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This was an incredible read about the disappearance of an indigenous teen followed by the murder of another. The tale is fictional but highlights the danger and indifference facing indigenous women, The story is intricate and follows the lives of the youth on the reservation. The social problems on the reservation mirror the rest of the world but are magnified due to the limited options for advancement and growth. Many of the challenges facing the res come into play in this mystery. Having the podcast run in the background to highlight the statistics was an innovative means to relay this information. I was quickly drawn into the story and couldn't put it down once I started it. The author has masterfully woven fact into a fictional mystery, crafting a compelling read that will motivate you to follow up on MMIW and the No More Stolen Sisters movement.

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Thank you to NetGalley and the publisher for this book.

I really enjoyed this book much more than I thought I would.

I found it educational, entertaining and fast moving.

I think the author did an excellent job building the characters and with the setting and story telling. I could picture the place in my mind and see the characters.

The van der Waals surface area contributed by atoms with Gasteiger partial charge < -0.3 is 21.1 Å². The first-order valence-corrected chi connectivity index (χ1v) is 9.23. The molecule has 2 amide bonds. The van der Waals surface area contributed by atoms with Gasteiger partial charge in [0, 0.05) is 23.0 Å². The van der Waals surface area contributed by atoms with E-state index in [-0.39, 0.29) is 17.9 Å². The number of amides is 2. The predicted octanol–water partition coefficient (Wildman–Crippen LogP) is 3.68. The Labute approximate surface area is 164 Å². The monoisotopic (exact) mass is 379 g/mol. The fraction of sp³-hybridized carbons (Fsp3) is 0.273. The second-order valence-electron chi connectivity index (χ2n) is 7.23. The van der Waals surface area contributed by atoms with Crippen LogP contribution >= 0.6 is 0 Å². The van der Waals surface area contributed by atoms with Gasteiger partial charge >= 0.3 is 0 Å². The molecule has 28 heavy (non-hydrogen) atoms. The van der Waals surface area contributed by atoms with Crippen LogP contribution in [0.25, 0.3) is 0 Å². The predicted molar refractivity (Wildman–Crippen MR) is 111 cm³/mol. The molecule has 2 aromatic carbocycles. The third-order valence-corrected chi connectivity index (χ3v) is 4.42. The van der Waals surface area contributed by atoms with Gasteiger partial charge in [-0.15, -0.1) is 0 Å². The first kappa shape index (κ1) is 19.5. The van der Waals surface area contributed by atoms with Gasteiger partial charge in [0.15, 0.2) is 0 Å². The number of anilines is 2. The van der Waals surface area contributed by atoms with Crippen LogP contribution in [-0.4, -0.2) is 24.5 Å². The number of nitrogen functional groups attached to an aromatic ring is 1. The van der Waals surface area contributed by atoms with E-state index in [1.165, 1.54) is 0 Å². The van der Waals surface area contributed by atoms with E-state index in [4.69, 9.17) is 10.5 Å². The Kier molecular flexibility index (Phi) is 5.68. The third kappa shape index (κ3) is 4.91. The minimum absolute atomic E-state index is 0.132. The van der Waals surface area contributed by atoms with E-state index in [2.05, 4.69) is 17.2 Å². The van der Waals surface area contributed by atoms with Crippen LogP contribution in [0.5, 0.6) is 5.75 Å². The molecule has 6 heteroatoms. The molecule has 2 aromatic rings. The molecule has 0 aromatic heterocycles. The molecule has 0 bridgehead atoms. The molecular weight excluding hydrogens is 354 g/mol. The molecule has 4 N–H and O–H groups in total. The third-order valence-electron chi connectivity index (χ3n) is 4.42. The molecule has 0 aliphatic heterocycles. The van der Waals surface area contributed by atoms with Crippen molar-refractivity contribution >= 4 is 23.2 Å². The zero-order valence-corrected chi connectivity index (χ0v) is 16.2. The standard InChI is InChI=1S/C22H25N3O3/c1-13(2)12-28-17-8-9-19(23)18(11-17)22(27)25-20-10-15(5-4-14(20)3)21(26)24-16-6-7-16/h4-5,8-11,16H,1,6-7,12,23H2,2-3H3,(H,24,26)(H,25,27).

I enjoyed the book and would definitely recommend.

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Looking for Smoke is a fast-paced debut novel that starts out pretty quickly with the murder of an Indigenous teenage girl during the first day of the North American Indian Days celebration.

It changes perspectives between four of the murdered girl's classmates and one unknown narrator. One of the perspectives is Loren, whose sister has been missing for three months and is best friends with Samantha, who was the girl murdered at the celebration.

Mara is another narrator. She just recently moved to the reservation with her parents. The last two narrators, Brody and Eli First Kill, are cousins and each others' best friends. These three all have secrets they need to keep hidden.

The four narrators somewhat band together to try to find out who the killer is. I thought I had the mystery solved several times throughout the book, but I'm not very good at that.

Overall, I really enjoyed how fast-paced it was. I would recommend it.